Archive | February, 2017

Siren’s Song

19 Feb

Homer, in the Odyssey, tells of the Sirens who, through their music and voice, lured mariners to crash on the rocky coast of their island. I have had such an encounter.

*           *          *

It began with a simple Twitter message:

“Are you a Christian and a believer of God?”

We exchanged Twitter messages about God and religion.

Her profile indicated that she worked for an international aid agency.  Occasionally she would disappear.  When she returned two or three days later, the rationale was no Internet wherever in the world she was.

We talked about A Call to Mercy: Hearts to Love, Hands to Serve by Mother Teresa and Brian Kolodiejchuk, M.C.  Then she asked:

“Do you believe in charity?”

To which I spoke about the West Ohio Food Bank, Read for L.I.F.E., WGTE, the Toledo Museum of Art, BGSU, UT, and the Stratford Festival.

Our conversations continued for about three weeks.  She then mentioned that she had to go out of the country for the international aid society. On the day prior to her return, I get a message; she’s been mugged and has spent the day in the hospital.  The bandits escaped with her credit cards and all her money.

“Can you send me $600 to get home?”

However, things just didn’t add up:

  • Her purse was stolen but she still had plane tickets and cell phone.
  • She didn’t want to involve the international agency that she worked for because of the protocols involved.
  • She didn’t want to involve the Department of State or the embassy because nothing happens within the country without a bribe.
  • She said she had received either some “raw gold” or 300 acres in country for her assistance. (Isn’t this an ethical problem?)
  • Even though she travels regularly, there didn’t seem to be any contingency plans should an emergency arise:
    • Funds to be wired
    • Traveler’s checks to be replaced
    • Credit cards reissued
    • Friends … family
    • Employer assistance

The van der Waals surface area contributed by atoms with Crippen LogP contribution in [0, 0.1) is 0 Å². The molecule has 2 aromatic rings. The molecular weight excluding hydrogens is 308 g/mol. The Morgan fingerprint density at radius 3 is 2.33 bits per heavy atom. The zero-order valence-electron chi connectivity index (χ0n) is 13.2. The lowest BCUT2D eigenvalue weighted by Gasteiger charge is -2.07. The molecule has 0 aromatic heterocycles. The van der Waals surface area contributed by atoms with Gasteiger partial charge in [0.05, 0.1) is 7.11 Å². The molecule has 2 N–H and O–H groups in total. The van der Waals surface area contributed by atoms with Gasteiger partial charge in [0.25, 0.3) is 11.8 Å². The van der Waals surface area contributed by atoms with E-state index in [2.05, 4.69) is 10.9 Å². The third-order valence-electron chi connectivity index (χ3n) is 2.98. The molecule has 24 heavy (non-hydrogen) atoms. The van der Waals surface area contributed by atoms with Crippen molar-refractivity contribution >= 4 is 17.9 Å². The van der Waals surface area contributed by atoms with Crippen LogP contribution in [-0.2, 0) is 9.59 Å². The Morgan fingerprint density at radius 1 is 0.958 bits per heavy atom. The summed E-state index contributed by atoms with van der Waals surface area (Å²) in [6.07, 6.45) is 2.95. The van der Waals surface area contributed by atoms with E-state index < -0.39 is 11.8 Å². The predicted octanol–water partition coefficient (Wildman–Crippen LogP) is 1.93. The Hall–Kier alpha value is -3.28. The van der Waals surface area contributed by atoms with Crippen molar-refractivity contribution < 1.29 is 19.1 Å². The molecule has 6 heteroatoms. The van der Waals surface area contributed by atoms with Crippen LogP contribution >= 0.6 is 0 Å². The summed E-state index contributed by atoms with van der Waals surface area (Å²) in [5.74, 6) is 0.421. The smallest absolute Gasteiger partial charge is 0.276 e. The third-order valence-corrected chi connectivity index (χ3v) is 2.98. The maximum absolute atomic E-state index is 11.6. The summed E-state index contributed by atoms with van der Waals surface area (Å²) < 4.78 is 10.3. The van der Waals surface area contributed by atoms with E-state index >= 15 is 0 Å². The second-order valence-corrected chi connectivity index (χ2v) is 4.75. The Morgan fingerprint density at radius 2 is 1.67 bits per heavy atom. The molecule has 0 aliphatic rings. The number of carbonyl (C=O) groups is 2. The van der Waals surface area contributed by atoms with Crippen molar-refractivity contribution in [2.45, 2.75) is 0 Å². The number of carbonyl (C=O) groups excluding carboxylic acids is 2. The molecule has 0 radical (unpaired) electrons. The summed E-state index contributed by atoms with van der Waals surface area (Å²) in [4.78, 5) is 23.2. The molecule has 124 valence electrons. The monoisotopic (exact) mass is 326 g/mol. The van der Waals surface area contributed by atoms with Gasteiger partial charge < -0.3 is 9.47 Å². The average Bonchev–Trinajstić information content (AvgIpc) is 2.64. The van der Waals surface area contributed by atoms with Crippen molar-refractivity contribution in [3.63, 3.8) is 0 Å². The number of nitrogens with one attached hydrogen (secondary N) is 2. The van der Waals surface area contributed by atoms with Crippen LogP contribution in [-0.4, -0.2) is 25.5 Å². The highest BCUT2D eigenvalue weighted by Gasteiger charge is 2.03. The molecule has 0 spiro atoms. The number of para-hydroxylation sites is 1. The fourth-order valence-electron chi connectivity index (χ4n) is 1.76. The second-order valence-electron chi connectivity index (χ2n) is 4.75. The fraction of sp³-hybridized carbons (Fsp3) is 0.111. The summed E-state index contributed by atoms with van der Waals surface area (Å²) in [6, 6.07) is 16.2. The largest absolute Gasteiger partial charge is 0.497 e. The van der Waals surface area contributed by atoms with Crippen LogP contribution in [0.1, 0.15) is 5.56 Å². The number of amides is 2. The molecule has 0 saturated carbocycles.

• Embassy aid for travelers in distress

Why did everything rest on an Internet acquaintance with whom she had communicated for three weeks?  It just didn’t smell right.

I sent emails to the international aid agency both in-country, and at its headquarters and can report that I heard nothing from the in-country office but the international headquarters had no knowledge of these events.

I also contacted via email the embassy and was advised that they had attempted to contract her without success.  I passed along the embassy’s phone number and email address to her.

I drafted an outline of the events and submitted those to the Sheriff’s Office, who noted that this was a typical scam to get money, and the FBI.

*          *          *

Perhaps I suspected this from the beginning.  I called her a Siren.  I told her I wasn’t about to be wrecked on the rocky coast after hearing her voice and song.  I can see how easy it would be to succumb to this enchantment.

Little Ninjas

7 Feb

It was a simple beginning.  It was the Christmas program at 1 Amazing Place.  My four-year-old grandson had practiced his songs.  The teachers said that he was in good voice throughout the practices.  Sadly, the teachers neglected to tell him that the auditorium would be filled with loving parents on the night of the performance.  He had a big smile as he entered the auditorium but then the tears began to well up in his eyes as he saw the audience.  He stayed with the other four-year-olds as he fought the tears.  I’m not sure how much singing was accomplished, but ample praise was heaped on his shoulders for simply surviving the program.


Perhaps my grandson needed a self-confidence booster.


Little Ninjas seemed like an answer.  The program concentrated on

  • Focus
  • Teamwork
  • Control
  • Discipline
  • Memory
  • Balance
  • Fitness
  • Coordination

My grandson enrolled in the program.  He loved it.


It was wonderful to watch his development.


Master Paxton is an excellent teacher who possesses the patience of Job.